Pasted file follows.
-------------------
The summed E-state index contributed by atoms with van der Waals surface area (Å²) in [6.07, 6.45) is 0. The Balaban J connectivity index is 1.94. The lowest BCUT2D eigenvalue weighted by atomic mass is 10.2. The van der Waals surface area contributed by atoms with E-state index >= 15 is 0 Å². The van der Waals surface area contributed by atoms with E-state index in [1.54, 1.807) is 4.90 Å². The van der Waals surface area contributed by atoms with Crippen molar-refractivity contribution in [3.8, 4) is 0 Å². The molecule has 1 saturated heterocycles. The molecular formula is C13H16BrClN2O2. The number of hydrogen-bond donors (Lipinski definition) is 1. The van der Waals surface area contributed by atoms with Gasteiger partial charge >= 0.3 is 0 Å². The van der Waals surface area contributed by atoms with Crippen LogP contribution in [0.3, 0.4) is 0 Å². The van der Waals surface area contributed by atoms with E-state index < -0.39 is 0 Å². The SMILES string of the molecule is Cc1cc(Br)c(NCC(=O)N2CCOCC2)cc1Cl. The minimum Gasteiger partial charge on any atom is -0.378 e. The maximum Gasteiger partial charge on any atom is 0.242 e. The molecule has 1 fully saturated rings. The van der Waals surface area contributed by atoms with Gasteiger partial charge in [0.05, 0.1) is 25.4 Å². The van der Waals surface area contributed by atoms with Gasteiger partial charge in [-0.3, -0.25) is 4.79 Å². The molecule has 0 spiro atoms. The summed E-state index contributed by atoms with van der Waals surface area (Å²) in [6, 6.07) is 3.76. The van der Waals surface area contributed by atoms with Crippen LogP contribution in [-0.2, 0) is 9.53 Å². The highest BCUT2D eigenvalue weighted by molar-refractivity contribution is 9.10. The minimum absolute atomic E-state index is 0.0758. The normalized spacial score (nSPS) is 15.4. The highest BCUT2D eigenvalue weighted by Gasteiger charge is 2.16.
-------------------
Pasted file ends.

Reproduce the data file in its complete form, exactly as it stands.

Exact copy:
The summed E-state index contributed by atoms with van der Waals surface area (Å²) in [6.07, 6.45) is 0. The Balaban J connectivity index is 1.94. The lowest BCUT2D eigenvalue weighted by atomic mass is 10.2. The van der Waals surface area contributed by atoms with E-state index >= 15 is 0 Å². The van der Waals surface area contributed by atoms with E-state index in [1.54, 1.807) is 4.90 Å². The van der Waals surface area contributed by atoms with Crippen molar-refractivity contribution in [3.8, 4) is 0 Å². The molecule has 1 saturated heterocycles. The molecular formula is C13H16BrClN2O2. The number of hydrogen-bond donors (Lipinski definition) is 1. The van der Waals surface area contributed by atoms with Gasteiger partial charge >= 0.3 is 0 Å². The van der Waals surface area contributed by atoms with Crippen LogP contribution in [0.3, 0.4) is 0 Å². The van der Waals surface area contributed by atoms with E-state index < -0.39 is 0 Å². The SMILES string of the molecule is Cc1cc(Br)c(NCC(=O)N2CCOCC2)cc1Cl. The minimum Gasteiger partial charge on any atom is -0.378 e. The maximum Gasteiger partial charge on any atom is 0.242 e. The molecule has 1 fully saturated rings. The van der Waals surface area contributed by atoms with Gasteiger partial charge in [0.05, 0.1) is 25.4 Å². The van der Waals surface area contributed by atoms with Gasteiger partial charge in [-0.3, -0.25) is 4.79 Å². The molecule has 0 spiro atoms. The summed E-state index contributed by atoms with van der Waals surface area (Å²) in [6, 6.07) is 3.76. The van der Waals surface area contributed by atoms with Crippen LogP contribution in [-0.2, 0) is 9.53 Å². The highest BCUT2D eigenvalue weighted by molar-refractivity contribution is 9.10. The minimum absolute atomic E-state index is 0.0758. The normalized spacial score (nSPS) is 15.4. The highest BCUT2D eigenvalue weighted by Gasteiger charge is 2.16.